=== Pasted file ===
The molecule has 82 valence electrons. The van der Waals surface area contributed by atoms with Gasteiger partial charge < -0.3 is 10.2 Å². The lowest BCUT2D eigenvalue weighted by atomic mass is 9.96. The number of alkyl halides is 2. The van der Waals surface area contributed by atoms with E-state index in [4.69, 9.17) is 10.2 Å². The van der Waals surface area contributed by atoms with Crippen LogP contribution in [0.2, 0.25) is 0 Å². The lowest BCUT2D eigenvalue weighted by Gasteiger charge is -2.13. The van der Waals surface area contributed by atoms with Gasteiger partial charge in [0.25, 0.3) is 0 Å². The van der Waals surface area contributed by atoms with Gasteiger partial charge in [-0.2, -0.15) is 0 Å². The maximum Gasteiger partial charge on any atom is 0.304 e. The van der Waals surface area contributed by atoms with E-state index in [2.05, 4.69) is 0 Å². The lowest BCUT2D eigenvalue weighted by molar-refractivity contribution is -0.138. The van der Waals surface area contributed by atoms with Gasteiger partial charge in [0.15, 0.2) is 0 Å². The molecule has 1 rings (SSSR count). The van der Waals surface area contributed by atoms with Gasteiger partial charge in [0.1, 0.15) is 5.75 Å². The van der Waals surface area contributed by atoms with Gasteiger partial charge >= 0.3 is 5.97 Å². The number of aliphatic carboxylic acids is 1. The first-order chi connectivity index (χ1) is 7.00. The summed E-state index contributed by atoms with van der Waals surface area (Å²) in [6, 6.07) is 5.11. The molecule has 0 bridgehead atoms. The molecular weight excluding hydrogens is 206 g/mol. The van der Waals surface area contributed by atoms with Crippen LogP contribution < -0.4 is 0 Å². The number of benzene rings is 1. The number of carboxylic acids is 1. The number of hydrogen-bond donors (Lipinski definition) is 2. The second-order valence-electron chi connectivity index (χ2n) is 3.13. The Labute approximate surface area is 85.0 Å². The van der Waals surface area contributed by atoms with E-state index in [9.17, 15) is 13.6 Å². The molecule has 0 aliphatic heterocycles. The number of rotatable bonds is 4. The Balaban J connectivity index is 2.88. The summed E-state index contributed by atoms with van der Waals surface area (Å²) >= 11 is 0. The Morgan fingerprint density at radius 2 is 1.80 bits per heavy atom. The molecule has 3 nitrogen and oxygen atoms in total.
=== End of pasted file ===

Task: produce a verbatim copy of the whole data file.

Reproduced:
The molecule has 82 valence electrons. The van der Waals surface area contributed by atoms with Gasteiger partial charge < -0.3 is 10.2 Å². The lowest BCUT2D eigenvalue weighted by atomic mass is 9.96. The number of alkyl halides is 2. The van der Waals surface area contributed by atoms with E-state index in [4.69, 9.17) is 10.2 Å². The van der Waals surface area contributed by atoms with Crippen LogP contribution in [0.2, 0.25) is 0 Å². The lowest BCUT2D eigenvalue weighted by Gasteiger charge is -2.13. The van der Waals surface area contributed by atoms with Gasteiger partial charge in [0.25, 0.3) is 0 Å². The van der Waals surface area contributed by atoms with Gasteiger partial charge in [-0.2, -0.15) is 0 Å². The maximum Gasteiger partial charge on any atom is 0.304 e. The van der Waals surface area contributed by atoms with E-state index in [2.05, 4.69) is 0 Å². The lowest BCUT2D eigenvalue weighted by molar-refractivity contribution is -0.138. The van der Waals surface area contributed by atoms with Gasteiger partial charge in [0.15, 0.2) is 0 Å². The molecule has 1 rings (SSSR count). The van der Waals surface area contributed by atoms with Gasteiger partial charge in [0.1, 0.15) is 5.75 Å². The van der Waals surface area contributed by atoms with Gasteiger partial charge >= 0.3 is 5.97 Å². The number of aliphatic carboxylic acids is 1. The first-order chi connectivity index (χ1) is 7.00. The summed E-state index contributed by atoms with van der Waals surface area (Å²) in [6, 6.07) is 5.11. The molecule has 0 bridgehead atoms. The molecular weight excluding hydrogens is 206 g/mol. The van der Waals surface area contributed by atoms with Crippen LogP contribution < -0.4 is 0 Å². The number of benzene rings is 1. The number of carboxylic acids is 1. The number of hydrogen-bond donors (Lipinski definition) is 2. The second-order valence-electron chi connectivity index (χ2n) is 3.13. The Labute approximate surface area is 85.0 Å². The van der Waals surface area contributed by atoms with E-state index in [9.17, 15) is 13.6 Å². The molecule has 0 aliphatic heterocycles. The number of rotatable bonds is 4. The Balaban J connectivity index is 2.88. The summed E-state index contributed by atoms with van der Waals surface area (Å²) >= 11 is 0. The Morgan fingerprint density at radius 2 is 1.80 bits per heavy atom. The molecule has 3 nitrogen and oxygen atoms in total.